The ‘take away’ from this little bit of our history is that free people, or people who believe they are and ought to be free, will resist being treated like children or property.

After fighting the war of independence, the founders were not about to create another powerful central government. Keep that fact in mind. It is pivotal. The men who formed the new union through the Constitution made it quite clear that they were creating a federal government with very few, very limited powers.

Remember also that, after that war, the States were separate nations with all the authorities of thirteen fully fledged nations. They also had no intention of giving up all authority to any new central government.

Article I, Section 8 of the Constitution is the list of the powers ‘We the people…’ and the States granted to the new national government.

The Bill of Rights is a statement of things the feds must do or may not do. The Second Amendment even uses the term ‘infringed’, which means the federal power is not allowed to touch upon the subject, much less materially interfere with it.

Of the ten items in the Bill of Rights, the last two make this concept absolutely clear. Powers (authorities) not granted to the federal government were retained by the States and the People.

The courts have agreed with these principles many times. An example is, “The government of the United States is one of delegated powers alone.” (U. S. v Cruickshank, 92 US 542)

Another concept that people are not educated in is ‘sovereignty’. That means ownership and control. Sovereigns rule; subjects obey.

As noted above, after the war for independence, the States were ‘sovereign’ over their internal and external operations.

As far as their personal lives were concerned, the People were sovereign. Consider this early ruling on the matter. “The people of this State, as the successors of its former sovereign (King George III) are entitled to all the rights formerly belonging to the king.” (Lansing v Smith, 4 Wend 9, New York) Many other courts have restated that maxim over the years. One stated that sovereignty remains with the people. (Yick Wo v Hopkins, 118 US 356)

Many of the State constitutions clearly mandate that the people are the owners of government; not the other way around. Pennsylvania is one good example. “All power is inherent in the people, and all free governments are founded on their authority and instituted for their peace, safety and happiness. For the advance of these ends, they have at all times an inalienable and indefeasible right to alter, reform or abolish their government in such manner as they may think proper.” (emphasis added)

West Virginia’s Constitution agrees in its section 3.3; Rights Reserved to the People. Virtually all the State Constitutions carry similar statements. The federal government received all its powers from the People and the States. I will state the maxim again for emphasis: neither the States nor the People intended to give the federal government much power.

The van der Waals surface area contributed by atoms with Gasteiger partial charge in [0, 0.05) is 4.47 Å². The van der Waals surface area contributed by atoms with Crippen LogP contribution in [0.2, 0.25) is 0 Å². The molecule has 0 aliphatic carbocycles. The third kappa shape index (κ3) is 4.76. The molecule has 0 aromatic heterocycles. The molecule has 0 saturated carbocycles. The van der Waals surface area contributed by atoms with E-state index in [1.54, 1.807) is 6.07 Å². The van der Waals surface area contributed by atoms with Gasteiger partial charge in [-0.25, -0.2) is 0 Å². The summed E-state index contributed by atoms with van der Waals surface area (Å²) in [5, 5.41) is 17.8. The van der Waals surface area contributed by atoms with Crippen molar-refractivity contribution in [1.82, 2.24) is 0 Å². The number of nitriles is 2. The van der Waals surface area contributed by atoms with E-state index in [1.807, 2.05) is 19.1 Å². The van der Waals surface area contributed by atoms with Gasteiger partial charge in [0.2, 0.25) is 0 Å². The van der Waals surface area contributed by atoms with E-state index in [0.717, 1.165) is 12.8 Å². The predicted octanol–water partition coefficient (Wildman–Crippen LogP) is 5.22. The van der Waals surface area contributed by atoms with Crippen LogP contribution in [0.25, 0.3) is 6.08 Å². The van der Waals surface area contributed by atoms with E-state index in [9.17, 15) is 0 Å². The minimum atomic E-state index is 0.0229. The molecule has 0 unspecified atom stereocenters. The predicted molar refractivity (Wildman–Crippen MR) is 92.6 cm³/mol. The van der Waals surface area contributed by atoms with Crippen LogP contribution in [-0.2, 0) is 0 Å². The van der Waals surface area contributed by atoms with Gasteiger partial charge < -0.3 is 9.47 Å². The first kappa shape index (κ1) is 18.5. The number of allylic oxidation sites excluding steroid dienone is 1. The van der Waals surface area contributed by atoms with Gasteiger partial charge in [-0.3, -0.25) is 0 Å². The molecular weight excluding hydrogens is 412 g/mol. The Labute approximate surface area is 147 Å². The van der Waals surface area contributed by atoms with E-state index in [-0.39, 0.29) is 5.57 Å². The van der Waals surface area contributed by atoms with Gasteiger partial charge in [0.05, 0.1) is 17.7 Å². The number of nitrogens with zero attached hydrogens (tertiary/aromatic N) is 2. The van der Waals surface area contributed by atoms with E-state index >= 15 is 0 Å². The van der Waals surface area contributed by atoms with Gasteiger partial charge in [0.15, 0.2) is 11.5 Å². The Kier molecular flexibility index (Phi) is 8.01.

Literally all the founders intended the Constitution to limit what the federal government they were creating could do.

Our first President, George Washington, explained what governments are with this statement, “Government is not eloquence. It is not reason – it is force! Like fire it is a dangerous servant and a fearful master.” Bottom line: governments are force. And the founders intended to prevent much of that force at the federal level.

Thomas Jefferson put it this way, “Let no more be heard of confidence in man (humans in powerful positions), but bind him down from mischief by the chains of the Constitution.”

Many people are of the mistaken opinion that, if something is made’ law’, it must be obeyed. The Constitution says that the government may not make laws that violate rights.

American Jurisprudence is a compilation and simplification of tons of legal rulings that explain or define ‘laws’. Here is what Am Jur says about unconstitutional ‘laws’.

“The general rule is that an unconstitutional statute, though having the form and name of law, is in reality no law, and in legal contemplation is as inoperative as if it had never been passed…”

“Since an unconstitutional law is void, the general principles follow that it imposes no duties, confers no rights, creates no office, bestows no power or authority on anyone, affords no protection, and justifies no act performed under it. No one is bound to obey an unconstitutional law and no courts are bound to enforce it, because only the valid legislative intent becomes the law to be enforced by the courts.” (11th Am Jur, Constitutional Law Section 148, p. 827)

Abraham Lincoln, though he often did the opposite of what he said, made some accurate statements on sovereignty and power. He said, “Our safety, our liberty, depends upon preserving the Constitution as our fathers made it inviolate. The people of the United States are the rightful masters of both the Congress and the courts – not to overthrow the Constitution, but to overthrow the men who pervert the Constitution.” One should ask, how would a people overthrow a tyrant with lots of power, unless the people had greater power, and were not afraid to use it?